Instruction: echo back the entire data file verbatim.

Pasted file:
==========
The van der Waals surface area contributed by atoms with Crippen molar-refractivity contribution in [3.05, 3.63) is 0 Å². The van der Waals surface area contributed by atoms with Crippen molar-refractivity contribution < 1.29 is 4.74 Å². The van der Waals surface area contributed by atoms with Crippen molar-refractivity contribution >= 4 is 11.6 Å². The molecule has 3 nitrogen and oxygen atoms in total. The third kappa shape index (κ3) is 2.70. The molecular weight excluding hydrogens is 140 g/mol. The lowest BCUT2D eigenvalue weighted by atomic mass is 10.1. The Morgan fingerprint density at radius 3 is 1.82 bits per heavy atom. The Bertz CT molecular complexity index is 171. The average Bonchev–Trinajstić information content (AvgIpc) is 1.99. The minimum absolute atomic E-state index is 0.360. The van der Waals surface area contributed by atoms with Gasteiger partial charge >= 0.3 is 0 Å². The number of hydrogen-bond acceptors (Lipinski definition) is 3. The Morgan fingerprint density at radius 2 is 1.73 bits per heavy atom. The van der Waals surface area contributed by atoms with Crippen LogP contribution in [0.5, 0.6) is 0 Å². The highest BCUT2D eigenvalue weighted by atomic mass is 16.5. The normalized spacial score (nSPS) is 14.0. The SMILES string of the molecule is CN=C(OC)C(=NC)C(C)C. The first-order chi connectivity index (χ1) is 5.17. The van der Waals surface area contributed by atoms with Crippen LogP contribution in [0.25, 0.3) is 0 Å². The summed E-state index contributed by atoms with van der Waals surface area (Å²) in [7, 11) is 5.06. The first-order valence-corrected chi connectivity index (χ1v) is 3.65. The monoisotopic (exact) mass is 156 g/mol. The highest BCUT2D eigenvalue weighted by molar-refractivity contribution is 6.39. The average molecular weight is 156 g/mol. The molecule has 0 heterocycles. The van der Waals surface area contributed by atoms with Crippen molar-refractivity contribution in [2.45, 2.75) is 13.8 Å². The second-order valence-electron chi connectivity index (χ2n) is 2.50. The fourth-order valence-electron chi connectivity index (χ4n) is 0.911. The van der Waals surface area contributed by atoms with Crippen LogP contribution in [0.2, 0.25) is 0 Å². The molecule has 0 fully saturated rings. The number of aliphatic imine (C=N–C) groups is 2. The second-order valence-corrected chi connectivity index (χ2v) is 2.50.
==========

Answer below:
The van der Waals surface area contributed by atoms with Crippen molar-refractivity contribution in [3.05, 3.63) is 0 Å². The van der Waals surface area contributed by atoms with Crippen molar-refractivity contribution < 1.29 is 4.74 Å². The van der Waals surface area contributed by atoms with Crippen molar-refractivity contribution >= 4 is 11.6 Å². The molecule has 3 nitrogen and oxygen atoms in total. The third kappa shape index (κ3) is 2.70. The molecular weight excluding hydrogens is 140 g/mol. The lowest BCUT2D eigenvalue weighted by atomic mass is 10.1. The Morgan fingerprint density at radius 3 is 1.82 bits per heavy atom. The Bertz CT molecular complexity index is 171. The average Bonchev–Trinajstić information content (AvgIpc) is 1.99. The minimum absolute atomic E-state index is 0.360. The van der Waals surface area contributed by atoms with Gasteiger partial charge >= 0.3 is 0 Å². The number of hydrogen-bond acceptors (Lipinski definition) is 3. The Morgan fingerprint density at radius 2 is 1.73 bits per heavy atom. The van der Waals surface area contributed by atoms with Crippen LogP contribution in [0.5, 0.6) is 0 Å². The highest BCUT2D eigenvalue weighted by atomic mass is 16.5. The normalized spacial score (nSPS) is 14.0. The SMILES string of the molecule is CN=C(OC)C(=NC)C(C)C. The first-order chi connectivity index (χ1) is 5.17. The van der Waals surface area contributed by atoms with Crippen LogP contribution in [0.25, 0.3) is 0 Å². The summed E-state index contributed by atoms with van der Waals surface area (Å²) in [7, 11) is 5.06. The first-order valence-corrected chi connectivity index (χ1v) is 3.65. The monoisotopic (exact) mass is 156 g/mol. The highest BCUT2D eigenvalue weighted by molar-refractivity contribution is 6.39. The average molecular weight is 156 g/mol. The molecule has 0 heterocycles. The van der Waals surface area contributed by atoms with Crippen molar-refractivity contribution in [2.45, 2.75) is 13.8 Å². The second-order valence-electron chi connectivity index (χ2n) is 2.50. The fourth-order valence-electron chi connectivity index (χ4n) is 0.911. The van der Waals surface area contributed by atoms with Crippen LogP contribution in [0.2, 0.25) is 0 Å². The molecule has 0 fully saturated rings. The number of aliphatic imine (C=N–C) groups is 2. The second-order valence-corrected chi connectivity index (χ2v) is 2.50.